The IUIS Expert Committee on Inborn Errors of Immunity committee is tasked with maintaining a list of immunologic disorders. The rate of discovery of genetic variants underlying immune dysregulatory conditions – infection, autoimmunity, allergy, malignancy – continues remarkable. his has been facilitated by the access to and affordability of next generation sequencing (NGS) technologies and platforms that enable unbiased and rapid detection of genetic variants in affected individuals and the ability to establish causation and contribution of these variants to disease pathogenesis. The explosion in discovery of inborn errors responsible for novel immunological diseases of the immune system is illustrated in the graph below. This depicts the annual accumulated number of genes identified that, when mutated, cause disease. In 2011, ~200 gene defects had been identified, and this was almost exclusively through targeted/traditional approaches such as linkage analyses, homozygosity mapping, and sequencing candidate genes. Today, >350 gene defects have been discovered, with the vast majority of these being resolved by NGS approaches, such as whole exome and whole genome sequencing. In the last 18 months alone, >50 gene defects have been discovered – with more and more centers routinely performing NGS, and even incorporating this into the work up of patients with atypical clinical presentations, this number and rate of discovery will only increase in the weeks, months and years ahead.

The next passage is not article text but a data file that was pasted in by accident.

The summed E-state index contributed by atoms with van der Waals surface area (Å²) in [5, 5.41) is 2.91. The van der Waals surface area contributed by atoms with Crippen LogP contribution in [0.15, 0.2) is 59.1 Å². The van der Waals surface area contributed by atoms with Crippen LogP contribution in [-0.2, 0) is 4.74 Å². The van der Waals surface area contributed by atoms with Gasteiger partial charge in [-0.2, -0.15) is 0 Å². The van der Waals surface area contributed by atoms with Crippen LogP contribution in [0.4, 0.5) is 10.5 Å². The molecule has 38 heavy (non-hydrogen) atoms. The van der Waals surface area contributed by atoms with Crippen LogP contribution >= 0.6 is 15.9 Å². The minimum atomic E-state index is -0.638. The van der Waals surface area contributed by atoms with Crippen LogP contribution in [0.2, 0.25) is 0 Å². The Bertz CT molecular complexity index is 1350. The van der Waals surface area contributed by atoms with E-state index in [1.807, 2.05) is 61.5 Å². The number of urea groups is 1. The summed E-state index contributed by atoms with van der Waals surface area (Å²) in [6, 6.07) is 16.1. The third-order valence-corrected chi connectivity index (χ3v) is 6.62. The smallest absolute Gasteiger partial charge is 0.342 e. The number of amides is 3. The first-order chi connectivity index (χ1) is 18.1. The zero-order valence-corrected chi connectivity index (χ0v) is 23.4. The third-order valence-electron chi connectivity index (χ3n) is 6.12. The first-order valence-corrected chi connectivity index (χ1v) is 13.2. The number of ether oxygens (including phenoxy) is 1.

The reason I am emphasizing this is because one of the major goals of the committee is to judiciously assess the reporting of novel variants and maintain a detailed and current list of primary immune dysregulatory conditions. The most recent update was published in January in the Journal of Clinical Immunology – this is a key resource for the fields of clinical and basic immunology, evidenced by this publication being dowloaded >5000 times. As this list of gene defects is routinely used as a reference to categorise and predict the pathogenicity of variants identified in patients by NGS, it is imperative for us as a committee to remain abreast of reportings of all genetic defects attributed to causing immunological diseases. Due to the rapid rate of publication of novel gene defects, we are thus committed to providing an update to the list of gene defects every 6 months – this update is available on the IUIS website